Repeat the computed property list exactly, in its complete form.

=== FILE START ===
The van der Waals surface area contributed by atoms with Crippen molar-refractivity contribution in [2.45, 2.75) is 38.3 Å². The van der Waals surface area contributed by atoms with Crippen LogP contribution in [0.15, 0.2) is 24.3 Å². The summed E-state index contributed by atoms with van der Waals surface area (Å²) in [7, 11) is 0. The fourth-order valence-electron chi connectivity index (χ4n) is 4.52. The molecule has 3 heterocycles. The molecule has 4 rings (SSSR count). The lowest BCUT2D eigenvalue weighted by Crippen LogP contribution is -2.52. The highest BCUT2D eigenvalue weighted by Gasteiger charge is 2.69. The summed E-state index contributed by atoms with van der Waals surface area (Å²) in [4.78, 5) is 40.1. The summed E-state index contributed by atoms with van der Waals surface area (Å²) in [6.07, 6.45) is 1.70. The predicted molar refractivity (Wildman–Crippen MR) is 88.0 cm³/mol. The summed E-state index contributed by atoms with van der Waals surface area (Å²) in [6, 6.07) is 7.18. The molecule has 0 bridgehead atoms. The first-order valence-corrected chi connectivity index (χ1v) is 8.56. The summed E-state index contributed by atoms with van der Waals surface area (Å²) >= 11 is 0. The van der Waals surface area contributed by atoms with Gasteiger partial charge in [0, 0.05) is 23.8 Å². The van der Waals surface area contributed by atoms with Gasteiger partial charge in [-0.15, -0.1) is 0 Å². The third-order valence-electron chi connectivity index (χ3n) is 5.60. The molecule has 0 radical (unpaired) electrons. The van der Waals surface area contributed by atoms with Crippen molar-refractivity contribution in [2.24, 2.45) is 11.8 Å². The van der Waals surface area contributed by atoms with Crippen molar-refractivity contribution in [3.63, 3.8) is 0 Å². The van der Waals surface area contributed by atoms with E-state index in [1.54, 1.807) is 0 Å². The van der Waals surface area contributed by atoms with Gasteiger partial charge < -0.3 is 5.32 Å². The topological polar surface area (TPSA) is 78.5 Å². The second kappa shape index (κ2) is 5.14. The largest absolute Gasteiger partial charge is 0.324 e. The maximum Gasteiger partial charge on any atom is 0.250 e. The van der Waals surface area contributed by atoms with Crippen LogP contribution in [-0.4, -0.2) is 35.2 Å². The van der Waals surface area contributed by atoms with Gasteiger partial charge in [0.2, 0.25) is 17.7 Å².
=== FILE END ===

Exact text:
The van der Waals surface area contributed by atoms with Crippen molar-refractivity contribution in [2.45, 2.75) is 38.3 Å². The van der Waals surface area contributed by atoms with Crippen LogP contribution in [0.15, 0.2) is 24.3 Å². The summed E-state index contributed by atoms with van der Waals surface area (Å²) in [7, 11) is 0. The fourth-order valence-electron chi connectivity index (χ4n) is 4.52. The molecule has 3 heterocycles. The molecule has 4 rings (SSSR count). The lowest BCUT2D eigenvalue weighted by Crippen LogP contribution is -2.52. The highest BCUT2D eigenvalue weighted by Gasteiger charge is 2.69. The summed E-state index contributed by atoms with van der Waals surface area (Å²) in [4.78, 5) is 40.1. The summed E-state index contributed by atoms with van der Waals surface area (Å²) in [6.07, 6.45) is 1.70. The predicted molar refractivity (Wildman–Crippen MR) is 88.0 cm³/mol. The summed E-state index contributed by atoms with van der Waals surface area (Å²) in [6, 6.07) is 7.18. The molecule has 0 bridgehead atoms. The first-order valence-corrected chi connectivity index (χ1v) is 8.56. The summed E-state index contributed by atoms with van der Waals surface area (Å²) >= 11 is 0. The van der Waals surface area contributed by atoms with Gasteiger partial charge in [0, 0.05) is 23.8 Å². The van der Waals surface area contributed by atoms with Gasteiger partial charge in [-0.15, -0.1) is 0 Å². The third-order valence-electron chi connectivity index (χ3n) is 5.60. The molecule has 0 radical (unpaired) electrons. The van der Waals surface area contributed by atoms with Crippen molar-refractivity contribution in [2.24, 2.45) is 11.8 Å². The van der Waals surface area contributed by atoms with Crippen molar-refractivity contribution in [3.63, 3.8) is 0 Å². The van der Waals surface area contributed by atoms with E-state index in [1.54, 1.807) is 0 Å². The van der Waals surface area contributed by atoms with Gasteiger partial charge < -0.3 is 5.32 Å². The topological polar surface area (TPSA) is 78.5 Å². The second kappa shape index (κ2) is 5.14. The largest absolute Gasteiger partial charge is 0.324 e. The maximum Gasteiger partial charge on any atom is 0.250 e. The van der Waals surface area contributed by atoms with Crippen LogP contribution in [-0.4, -0.2) is 35.2 Å². The van der Waals surface area contributed by atoms with Gasteiger partial charge in [0.2, 0.25) is 17.7 Å².